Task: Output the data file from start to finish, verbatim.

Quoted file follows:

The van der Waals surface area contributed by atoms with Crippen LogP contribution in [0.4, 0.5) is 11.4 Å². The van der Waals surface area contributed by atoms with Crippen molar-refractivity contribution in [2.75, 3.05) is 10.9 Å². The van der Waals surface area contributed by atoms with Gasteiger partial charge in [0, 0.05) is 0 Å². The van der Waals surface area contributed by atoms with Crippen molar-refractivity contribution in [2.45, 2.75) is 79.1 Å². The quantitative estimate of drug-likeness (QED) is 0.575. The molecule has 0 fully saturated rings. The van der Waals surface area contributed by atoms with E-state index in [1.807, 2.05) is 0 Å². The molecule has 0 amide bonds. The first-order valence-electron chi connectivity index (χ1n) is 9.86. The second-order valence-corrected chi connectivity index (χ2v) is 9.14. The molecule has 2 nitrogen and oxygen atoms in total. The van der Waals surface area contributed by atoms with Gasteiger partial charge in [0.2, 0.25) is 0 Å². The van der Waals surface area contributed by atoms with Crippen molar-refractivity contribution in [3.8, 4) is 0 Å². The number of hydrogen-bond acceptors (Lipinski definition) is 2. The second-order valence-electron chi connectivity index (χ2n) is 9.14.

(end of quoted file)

The van der Waals surface area contributed by atoms with Crippen LogP contribution in [0.4, 0.5) is 11.4 Å². The van der Waals surface area contributed by atoms with Crippen molar-refractivity contribution in [2.75, 3.05) is 10.9 Å². The van der Waals surface area contributed by atoms with Gasteiger partial charge in [0, 0.05) is 0 Å². The van der Waals surface area contributed by atoms with Crippen molar-refractivity contribution in [2.45, 2.75) is 79.1 Å². The quantitative estimate of drug-likeness (QED) is 0.575. The molecule has 0 fully saturated rings. The van der Waals surface area contributed by atoms with E-state index in [1.807, 2.05) is 0 Å². The molecule has 0 amide bonds. The first-order valence-electron chi connectivity index (χ1n) is 9.86. The second-order valence-corrected chi connectivity index (χ2v) is 9.14. The molecule has 2 nitrogen and oxygen atoms in total. The van der Waals surface area contributed by atoms with Gasteiger partial charge in [0.2, 0.25) is 0 Å². The van der Waals surface area contributed by atoms with Crippen molar-refractivity contribution in [3.8, 4) is 0 Å². The number of hydrogen-bond acceptors (Lipinski definition) is 2. The second-order valence-electron chi connectivity index (χ2n) is 9.14.